When working with team sports, everyone chases speed, and for good reason. It is often the difference between winning and losing or your current level and the next. Athletes are always looking for ways to improve their speed. Some of these ways make sense and some, less so. My point is that speed, as a biomotor quality, is extremely important in team sports. In track & field, speed is even more important for obvious reasons. Every event has a speed component and you can’t win without it.
One story of Charlie Francis’s that has always stuck with me is the idea of speed on the playgrounds. We all start off on the playgrounds and get challenged by other kids to run faster. This is where the strong and the fast survive. The slow kids on the playground generally stop trying to win those races and look for other avenues of success. While the kids who continue to win, continue to look for new challenges and new opponents. Then they find a sport where their speed can lead to success, such as track & field. As they continue to beat their opponents, they find coaches and training groups that will take them to the next level. All along the way, those that aren’t fast enough, peak where they are and move on to become coaches or something else. If you’re lucky enough and fast enough, you’ll get an education out of it. If you’re really lucky and really fast, you can make a career out of it.
Speed is one of those qualities that has gained the reputation that sprinters are born and not made. Again, Charlie stated the only people to ever make an athlete were their parents. However, every athlete and every sprinter have their team that helps them along the way and without that, it doesn’t matter what they are born with. Very rarely does anyone succeed on their own without support.
Moving from the world of T&F to the world of track cycling, there are many developmental groups across Canada and around the world. The sport of track cycling is very similar to track & field (minus the field obviously). Let’s pause for the cyclists to put down their pitchforks for a second. I know that statement is likely unpopular in the track cycling world, however, the omnium is simply a bike heptathlon. There are sprinters in both sports, but in cycling there is a lot more skill and tactics involved because you are not simply racing the clock in a specific lane. Then there are time trials in cycling which are much more like T&F events.
When young athletes join the T&F team at school or at their local club, they are often encouraged to try everything. Some kids will gravitate towards distance events, others to sprinting and jumping, and others will go to the field and throw things. In track cycling, from what I have seen in Canada, the kids are encouraged to try everything as well. The difference lies in the training and of course this will vary from coach to coach and region to region. The term “kid” must also be defined more clearly moving forward.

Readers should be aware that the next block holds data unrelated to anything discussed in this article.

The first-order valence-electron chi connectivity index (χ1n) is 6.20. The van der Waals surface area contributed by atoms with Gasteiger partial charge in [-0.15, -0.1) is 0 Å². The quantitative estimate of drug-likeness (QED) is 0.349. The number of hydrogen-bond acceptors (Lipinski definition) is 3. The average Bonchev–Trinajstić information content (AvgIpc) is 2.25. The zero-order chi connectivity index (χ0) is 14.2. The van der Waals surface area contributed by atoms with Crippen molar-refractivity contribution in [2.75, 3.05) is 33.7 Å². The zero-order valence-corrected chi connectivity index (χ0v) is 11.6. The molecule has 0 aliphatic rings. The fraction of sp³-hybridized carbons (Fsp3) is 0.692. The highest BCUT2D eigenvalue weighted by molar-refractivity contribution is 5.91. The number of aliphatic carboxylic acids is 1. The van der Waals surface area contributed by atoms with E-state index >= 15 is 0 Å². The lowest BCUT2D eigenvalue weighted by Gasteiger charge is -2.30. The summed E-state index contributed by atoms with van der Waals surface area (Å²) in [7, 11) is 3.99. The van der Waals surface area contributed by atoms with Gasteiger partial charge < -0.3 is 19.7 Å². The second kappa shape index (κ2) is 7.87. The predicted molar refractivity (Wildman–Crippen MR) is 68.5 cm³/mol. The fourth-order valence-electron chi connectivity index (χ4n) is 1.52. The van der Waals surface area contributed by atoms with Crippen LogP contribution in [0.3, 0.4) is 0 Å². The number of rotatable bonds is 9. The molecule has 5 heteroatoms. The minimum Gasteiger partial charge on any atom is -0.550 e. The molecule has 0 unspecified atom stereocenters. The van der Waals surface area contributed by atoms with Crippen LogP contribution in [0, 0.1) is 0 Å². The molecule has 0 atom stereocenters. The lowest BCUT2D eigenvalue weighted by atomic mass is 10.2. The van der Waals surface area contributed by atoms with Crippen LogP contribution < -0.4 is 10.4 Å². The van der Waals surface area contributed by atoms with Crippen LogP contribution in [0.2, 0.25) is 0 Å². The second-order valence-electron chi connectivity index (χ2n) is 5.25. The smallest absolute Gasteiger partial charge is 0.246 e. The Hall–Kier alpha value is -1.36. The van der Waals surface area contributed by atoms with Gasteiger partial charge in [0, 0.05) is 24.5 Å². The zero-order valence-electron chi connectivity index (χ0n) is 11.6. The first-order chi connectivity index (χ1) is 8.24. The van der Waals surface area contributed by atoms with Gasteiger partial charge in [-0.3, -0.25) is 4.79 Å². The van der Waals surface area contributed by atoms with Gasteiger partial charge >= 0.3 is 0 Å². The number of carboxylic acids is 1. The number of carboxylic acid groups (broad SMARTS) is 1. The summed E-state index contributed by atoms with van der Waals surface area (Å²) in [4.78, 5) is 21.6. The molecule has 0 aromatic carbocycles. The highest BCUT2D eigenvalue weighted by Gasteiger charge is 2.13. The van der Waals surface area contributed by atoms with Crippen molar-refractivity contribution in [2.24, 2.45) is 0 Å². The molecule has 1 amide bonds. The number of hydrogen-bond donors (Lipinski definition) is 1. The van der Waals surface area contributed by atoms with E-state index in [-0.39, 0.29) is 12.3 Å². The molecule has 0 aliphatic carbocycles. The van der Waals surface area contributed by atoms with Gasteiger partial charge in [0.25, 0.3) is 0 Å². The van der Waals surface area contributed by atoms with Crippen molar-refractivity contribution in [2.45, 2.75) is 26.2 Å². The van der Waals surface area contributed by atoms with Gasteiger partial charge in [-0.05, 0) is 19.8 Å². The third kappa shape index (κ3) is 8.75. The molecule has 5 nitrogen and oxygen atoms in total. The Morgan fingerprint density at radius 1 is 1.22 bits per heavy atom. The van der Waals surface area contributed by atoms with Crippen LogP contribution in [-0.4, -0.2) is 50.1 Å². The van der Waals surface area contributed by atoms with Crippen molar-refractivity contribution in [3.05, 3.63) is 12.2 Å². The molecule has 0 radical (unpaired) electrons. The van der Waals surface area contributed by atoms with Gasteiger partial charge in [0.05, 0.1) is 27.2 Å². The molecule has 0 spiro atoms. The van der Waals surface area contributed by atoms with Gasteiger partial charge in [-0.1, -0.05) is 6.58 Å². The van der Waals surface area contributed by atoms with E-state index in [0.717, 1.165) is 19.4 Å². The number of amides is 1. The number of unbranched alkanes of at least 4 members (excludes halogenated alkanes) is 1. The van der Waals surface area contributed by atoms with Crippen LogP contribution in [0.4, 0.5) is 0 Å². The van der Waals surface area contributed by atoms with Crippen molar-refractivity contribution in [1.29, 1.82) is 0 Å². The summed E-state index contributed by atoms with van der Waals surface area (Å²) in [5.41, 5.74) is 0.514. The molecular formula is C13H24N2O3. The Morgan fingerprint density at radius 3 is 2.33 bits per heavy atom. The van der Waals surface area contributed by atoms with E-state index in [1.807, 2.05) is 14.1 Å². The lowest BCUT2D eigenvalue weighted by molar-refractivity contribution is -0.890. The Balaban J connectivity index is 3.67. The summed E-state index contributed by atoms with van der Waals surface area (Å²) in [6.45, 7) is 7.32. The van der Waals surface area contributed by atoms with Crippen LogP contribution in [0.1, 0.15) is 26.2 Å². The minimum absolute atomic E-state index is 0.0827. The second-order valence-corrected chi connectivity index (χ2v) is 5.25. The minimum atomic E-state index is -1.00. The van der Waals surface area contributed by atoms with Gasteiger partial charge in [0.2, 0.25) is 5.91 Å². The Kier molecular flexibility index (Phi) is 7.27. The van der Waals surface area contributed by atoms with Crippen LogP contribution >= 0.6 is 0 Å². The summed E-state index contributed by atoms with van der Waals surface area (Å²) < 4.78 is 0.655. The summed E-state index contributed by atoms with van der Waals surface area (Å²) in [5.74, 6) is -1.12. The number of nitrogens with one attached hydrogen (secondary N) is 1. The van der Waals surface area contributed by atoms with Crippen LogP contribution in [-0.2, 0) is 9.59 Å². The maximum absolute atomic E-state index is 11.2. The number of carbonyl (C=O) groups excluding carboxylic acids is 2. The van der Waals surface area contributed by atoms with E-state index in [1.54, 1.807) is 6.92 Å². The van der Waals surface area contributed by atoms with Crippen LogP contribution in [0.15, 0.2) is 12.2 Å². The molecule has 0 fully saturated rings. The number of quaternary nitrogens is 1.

I want to define the age range in question as the high school age of about 13-18 years old. During this age range in T&F, you have generally figured out whether or not you’re a sprinter, middle distance runner, long distance runner, jumper, thrower, or utility athlete (does well in most events, but not a superstar in any – this was me). For training purposes, when you look at a T&F practice, it is often broken down into training groups; even at the grassroots level. How specific these groups are is of course dependent upon the coaches available, their resources, and their knowledge of each group. When we look at a track cycling practice, things can be a little different. I have often seen multiple training groups on a track, but they are typically different levels of endurance athletes. I understand sprint groups are typically few and far between, but that’s the point.
After noticing this, I decided to talk to coaches and older riders about the idea of youth sprint groups. Of course, older sprinters (> 19 years old) are onboard. It was interesting to hear the concerns, though, of youth coaches, non-sprint coaches, and endurance riders. There seemed to be this idea that we cannot “specialize” riders too young as sprinters. Why not? No one was able to give me a reasonable answer, but I typically heard,
“they need to develop base miles and riding experience first,”
“they need to learn how to spin,”
“they need to learn tactics from bunch racing,”
“it’s bad for their overall development,”
“it’s bad for their bodies as they mature,”
“there’s nothing in it for sprinters, so why bother (no money or fame)”
“Canada funds pursuiters, so we should focus on pursuiting”
Then there seemed to be a general concern for the athletes being in the weight room “too early” and falling into classic fallacies like becoming big muscle-bound meatheads that couldn’t pedal up a hill even if there were donuts at the top.
The problem that I see with this mentality is that we are selling our young riders future short, by only really offering them the opportunity to pursue half of a sport. Children and adolescents are fairly in-tune with activities they like and activities they don’t like. I mean that some kids want to sprint and know they are generally faster than their peers, but if they must sprint at the end of a 2-hour road ride they might not be that great. These kids are either going to quit because they’re doing too much endurance work, or they’re going to sandbag efforts, or do enough to stay on the end of the pack. Sometimes you need to let the wolf feed.
I want to take this opportunity to address some of the concerns above with youth athletic development. The first major point is that by taking a stance of “not specializing early as sprinters” we actually end up specializing towards the endurance end of the spectrum without thinking about it. Most youth groups have predominantly endurance work throughout their training. If they’re riding road, mountain bike (MTB), or cross, these are all endurance disciplines. Do they involve high-power events or bursts of speed? Yes, but nothing close to the power outputs of a track sprinter. We know from research that genetic potential plays a major role in sprint-ability. However, we have also seen, that epigenetics plays a role as well. Epigenetics is how our genes express themselves. Our training will directly impact these and the more explosive and speed-oriented training we do as youth athletes, the higher our ability to express force, speed, and power later in life. This can help in the development of more Type IIa muscle fibers (the fast-twitch, fatigue-resistant fibers). This is extremely important in the long-term development of sprinters. If they are doing tons of road miles in their development, we are potentially limiting their potential. This is also why we see athletes come from other strength/power/speed sports into track cycling and excel like Hugo Barrette, Kate O’Brien, Kelsey Mitchell, and Curt Harnett. They had genetic potential to be fast, but they developed speed/power qualities in other sports then learned how to ride a bike in their adult years.